Raising academic performance to meet the mandates of the Every Student Succeeds Act (ESSA) is a
critical mission for school leaders, yet finding solutions to accommodate diverse student populations across districts and schools can be overwhelming and costly.
Students with learning disabilities or visual impairments, for example, have difficulty reading print books. Often, they need accommodations like audio, large print, or braille to make classroom and homework materials accessible.
The effort and resources required to produce accessible educational materials (AEM) is significant. Teachers and librarians struggle to find textbooks and Common Core materials in accessible formats. Parents stress about support for their children. And students who do not get the support they need fall behind in their classwork, sometimes leading to frustration, behavioral issues, and a decline in academic performance that can impact life during and after school.
In U.S. public schools, an estimated 2.4 million students* have a learning disability, like dyslexia. Add to this large population students who are visually or physically impaired, and the goal to provide equal learning opportunities for students with disabilities becomes far reaching for school administrators. Fortunately, there is a solution.
Bookshare: A Proven, No Cost Reading Solution for U.S. Schools and Districts
To address the needs of students with print disabilities, thousands of U.S. schools and districts have signed up for Bookshare, a free resource funded by the Office of Special Education Programs (OSEP), U.S. Department of Education.
Bookshare is the world’s largest online library of accessible ebooks with over 450,000 titles in accessible formats that lets students read in ways that work for them. Members can listen to words read aloud, follow along with highlighted text, read with large fonts, and read in braille.
With a deep and diverse collection, Bookshare is an invaluable resource for teachers and librarians serving students with disabilities across an entire school or district. They can save precious time and effort getting textbooks, Common Core materials, children’s and young adult books, bestsellers, college prep materials, and more. In so doing, educators can provide equal learning opportunities to students who need reading accommodations.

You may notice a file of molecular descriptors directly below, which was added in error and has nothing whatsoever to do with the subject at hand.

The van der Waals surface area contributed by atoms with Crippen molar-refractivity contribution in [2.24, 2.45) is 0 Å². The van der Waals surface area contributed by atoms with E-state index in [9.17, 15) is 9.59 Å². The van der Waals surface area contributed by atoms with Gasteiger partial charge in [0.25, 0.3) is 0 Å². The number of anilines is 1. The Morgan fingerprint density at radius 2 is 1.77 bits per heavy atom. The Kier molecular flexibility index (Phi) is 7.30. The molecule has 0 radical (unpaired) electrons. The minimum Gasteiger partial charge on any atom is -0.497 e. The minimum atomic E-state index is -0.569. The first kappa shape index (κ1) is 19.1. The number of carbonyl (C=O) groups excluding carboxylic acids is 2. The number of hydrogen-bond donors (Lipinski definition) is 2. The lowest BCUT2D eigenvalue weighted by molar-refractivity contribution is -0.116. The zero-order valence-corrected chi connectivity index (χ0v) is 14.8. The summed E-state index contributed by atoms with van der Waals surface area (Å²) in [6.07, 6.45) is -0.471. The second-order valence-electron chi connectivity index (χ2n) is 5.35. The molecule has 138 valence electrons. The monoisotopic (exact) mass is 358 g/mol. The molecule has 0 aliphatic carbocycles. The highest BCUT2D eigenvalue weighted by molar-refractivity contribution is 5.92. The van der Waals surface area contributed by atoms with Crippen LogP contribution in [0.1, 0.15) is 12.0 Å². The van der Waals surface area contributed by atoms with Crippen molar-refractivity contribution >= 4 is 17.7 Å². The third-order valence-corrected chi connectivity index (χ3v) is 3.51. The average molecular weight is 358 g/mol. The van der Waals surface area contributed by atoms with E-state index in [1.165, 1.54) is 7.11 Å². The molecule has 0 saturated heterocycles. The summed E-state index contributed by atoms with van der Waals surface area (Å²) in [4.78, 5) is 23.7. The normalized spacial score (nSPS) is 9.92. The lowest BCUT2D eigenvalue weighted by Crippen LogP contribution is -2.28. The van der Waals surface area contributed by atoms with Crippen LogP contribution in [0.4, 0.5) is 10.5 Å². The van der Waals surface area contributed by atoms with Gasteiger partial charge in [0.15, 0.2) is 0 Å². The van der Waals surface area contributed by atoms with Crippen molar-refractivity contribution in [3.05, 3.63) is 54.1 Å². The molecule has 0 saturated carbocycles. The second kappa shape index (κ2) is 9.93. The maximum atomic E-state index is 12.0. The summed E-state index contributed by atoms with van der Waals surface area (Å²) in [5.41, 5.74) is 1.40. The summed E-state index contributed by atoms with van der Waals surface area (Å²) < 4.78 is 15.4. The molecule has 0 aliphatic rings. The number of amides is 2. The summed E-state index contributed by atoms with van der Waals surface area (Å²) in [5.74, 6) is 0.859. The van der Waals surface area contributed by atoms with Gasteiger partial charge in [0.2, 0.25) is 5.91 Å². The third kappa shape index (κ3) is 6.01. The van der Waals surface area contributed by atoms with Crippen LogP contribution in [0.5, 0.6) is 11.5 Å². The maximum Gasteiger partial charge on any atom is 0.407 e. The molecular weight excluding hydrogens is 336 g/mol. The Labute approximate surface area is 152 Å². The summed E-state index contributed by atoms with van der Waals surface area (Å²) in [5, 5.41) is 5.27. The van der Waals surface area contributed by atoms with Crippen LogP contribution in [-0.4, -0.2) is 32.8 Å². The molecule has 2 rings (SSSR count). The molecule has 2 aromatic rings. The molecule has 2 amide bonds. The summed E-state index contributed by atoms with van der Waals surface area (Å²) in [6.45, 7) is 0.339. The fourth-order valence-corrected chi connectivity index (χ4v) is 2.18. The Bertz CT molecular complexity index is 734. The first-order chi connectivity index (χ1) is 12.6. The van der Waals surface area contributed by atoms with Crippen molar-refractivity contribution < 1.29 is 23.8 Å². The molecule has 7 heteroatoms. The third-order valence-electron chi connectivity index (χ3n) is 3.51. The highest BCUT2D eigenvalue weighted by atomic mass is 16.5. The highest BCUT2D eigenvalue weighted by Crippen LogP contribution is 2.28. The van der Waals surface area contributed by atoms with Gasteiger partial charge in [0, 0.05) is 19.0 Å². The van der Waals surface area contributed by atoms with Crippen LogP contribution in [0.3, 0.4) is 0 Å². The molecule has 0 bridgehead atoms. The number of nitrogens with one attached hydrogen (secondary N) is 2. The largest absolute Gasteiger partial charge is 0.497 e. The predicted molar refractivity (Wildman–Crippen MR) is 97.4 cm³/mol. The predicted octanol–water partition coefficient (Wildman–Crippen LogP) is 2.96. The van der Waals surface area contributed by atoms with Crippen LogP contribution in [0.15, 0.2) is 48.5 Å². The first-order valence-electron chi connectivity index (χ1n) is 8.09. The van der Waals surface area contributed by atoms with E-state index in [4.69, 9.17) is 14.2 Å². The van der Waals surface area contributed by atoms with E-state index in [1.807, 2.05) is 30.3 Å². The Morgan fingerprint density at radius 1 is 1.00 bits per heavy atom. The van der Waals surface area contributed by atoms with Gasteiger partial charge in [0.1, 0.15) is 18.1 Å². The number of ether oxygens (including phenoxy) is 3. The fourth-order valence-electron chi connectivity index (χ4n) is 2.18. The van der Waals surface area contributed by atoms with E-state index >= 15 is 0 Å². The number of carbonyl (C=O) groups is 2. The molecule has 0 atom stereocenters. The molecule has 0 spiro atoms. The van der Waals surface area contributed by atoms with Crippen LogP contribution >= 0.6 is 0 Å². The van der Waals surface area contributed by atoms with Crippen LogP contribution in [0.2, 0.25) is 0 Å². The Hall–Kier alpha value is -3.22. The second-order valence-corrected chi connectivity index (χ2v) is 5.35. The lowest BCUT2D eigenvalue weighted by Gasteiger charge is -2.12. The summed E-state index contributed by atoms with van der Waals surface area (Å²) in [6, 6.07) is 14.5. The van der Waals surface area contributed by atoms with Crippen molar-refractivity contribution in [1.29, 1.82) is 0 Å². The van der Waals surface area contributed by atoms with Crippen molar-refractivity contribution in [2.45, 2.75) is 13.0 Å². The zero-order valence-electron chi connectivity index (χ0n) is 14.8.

To join Bookshare, students must have a qualifying print disability that prevents them from reading print books. Qualified U.S. students and schools/districts can sign up for free and unlimited access to Bookshare. They also get free reading tools they can use on computers, Chromebooks, tablets, and smartphones.
Change the Future for More Students Like Laura
“Bookshare has opened a world of knowledge and academic achievement for my daughter and
thousands like her,” said Judie Gutierrez of Redwood City, California.
Laura Gutierrez dreaded reading. For years her family agonized about her reading decline. Then they discovered accessible ebooks through Bookshare.
“Laura’s comprehension and fluency skills increased,” said her mom. “She is happier and learning. Her teachers say that she is well on her way to grade-level reading. Accessible ebooks changed her future!”
Successful Readers Become High Achievers
School leaders who encourage the use of accessible ebooks to promote reading equality and overall reading skill improvement can make a world of difference academically and socially for more students with print disabilities.
These students will read comprehensively and have a better chance of reading on grade level, reading
independently, participating in general education, and reading for a lifetime.
Why not start today by scheduling a discussion with your teaching, special education, and curriculum staff about the value of accessible ebooks and Bookshare?
This online library can be an effective educational resource that administrators, educators, school boards, PTAs, students, and their families can get behind.
*Source: National Center for Learning Disabilities (NCLD)